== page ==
With the Republican presidential primaries in full gear, one thing must be made clear to the various candidates as well as their supporters. For years on end, President Barack Obama has been interchangeably called a Marxist, socialist, Leninist, communist, Stalinist, fascist, Maoist and other things not worth mentioning. While I personally disagree with his economic policies, one of the main reasons that I am no supporter of his reelection, this madness simply must come to an end. For starters, no single person can be all of the above at the same time; each ideology is a socioeconomic and political construct that is totally inconsistent with the other.
Furthermore, while the president has had a horrid record regarding fiscal policy, he has done nothing to seriously restrict our constitutional rights and liberties. Partisan radicals of any stripe can easily come to the conclusion that their status as free individuals is about to come to a tyrannical end at any given moment; after all, Alex Jones does have an audience, right? However, these fringe activists are to be ignored, not exemplified or followed.
So, where does this leave President Obama’s financial philosophy? As I have said in the past, he appears to legitimately believe in the concept of social justice, which is rooted around the notion of wealthy taxpayers subsidizing poor ones for the sake of moral fairness. However, put into practice, his ideas translate to, more or less, modernized Keynesian school economics. For those unfamiliar with it, Keynesianism holds that the government can stabilize the economy during hard times by infusing it with capital financed by higher tax rates for higher earners. More often than not, these are accompanied by tax cuts for the non-wealthy in order to spur mass growth in the market.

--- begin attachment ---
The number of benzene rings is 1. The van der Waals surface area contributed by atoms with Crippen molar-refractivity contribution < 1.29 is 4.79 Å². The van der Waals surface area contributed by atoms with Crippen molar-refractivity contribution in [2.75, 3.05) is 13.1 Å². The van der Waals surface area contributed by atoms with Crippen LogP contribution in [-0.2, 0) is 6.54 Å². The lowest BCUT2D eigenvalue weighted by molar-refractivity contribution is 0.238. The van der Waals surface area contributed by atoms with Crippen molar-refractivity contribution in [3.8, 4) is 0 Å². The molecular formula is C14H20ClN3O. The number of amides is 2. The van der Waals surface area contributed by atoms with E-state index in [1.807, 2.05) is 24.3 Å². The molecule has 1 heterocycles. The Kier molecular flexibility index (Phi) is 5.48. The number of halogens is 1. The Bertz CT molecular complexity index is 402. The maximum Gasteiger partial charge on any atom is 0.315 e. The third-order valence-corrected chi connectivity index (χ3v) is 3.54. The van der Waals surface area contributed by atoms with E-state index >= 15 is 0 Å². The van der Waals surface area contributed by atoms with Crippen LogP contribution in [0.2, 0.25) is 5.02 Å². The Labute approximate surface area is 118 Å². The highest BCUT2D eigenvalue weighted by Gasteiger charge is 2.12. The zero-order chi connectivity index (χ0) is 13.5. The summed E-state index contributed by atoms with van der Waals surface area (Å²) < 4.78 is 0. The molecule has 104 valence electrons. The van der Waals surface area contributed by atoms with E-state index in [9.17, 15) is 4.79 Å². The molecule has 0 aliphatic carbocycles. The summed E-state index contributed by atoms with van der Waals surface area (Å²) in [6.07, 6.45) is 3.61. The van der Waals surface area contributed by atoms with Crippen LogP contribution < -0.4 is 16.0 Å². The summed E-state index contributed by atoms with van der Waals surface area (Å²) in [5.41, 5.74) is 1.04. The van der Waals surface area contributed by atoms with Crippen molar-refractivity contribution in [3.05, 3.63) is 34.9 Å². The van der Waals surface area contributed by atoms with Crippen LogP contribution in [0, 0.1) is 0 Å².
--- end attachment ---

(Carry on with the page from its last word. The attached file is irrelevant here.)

To say that Keynesian economic measures are good or bad ideas depends entirely on your point of view. Fiscal conservatives tend to abhor the mere mention of John Maynard Keynes, while their left-leaning counterparts appreciate the man greatly. In any case, for the sake of a remotely sane national discourse, let us just describe the president’s opinions as they are, not how scheming public officeholders, buffoonish pundits, or talk radio entertainers perceive them as being.
In the end, the American political process will surely thank us for this.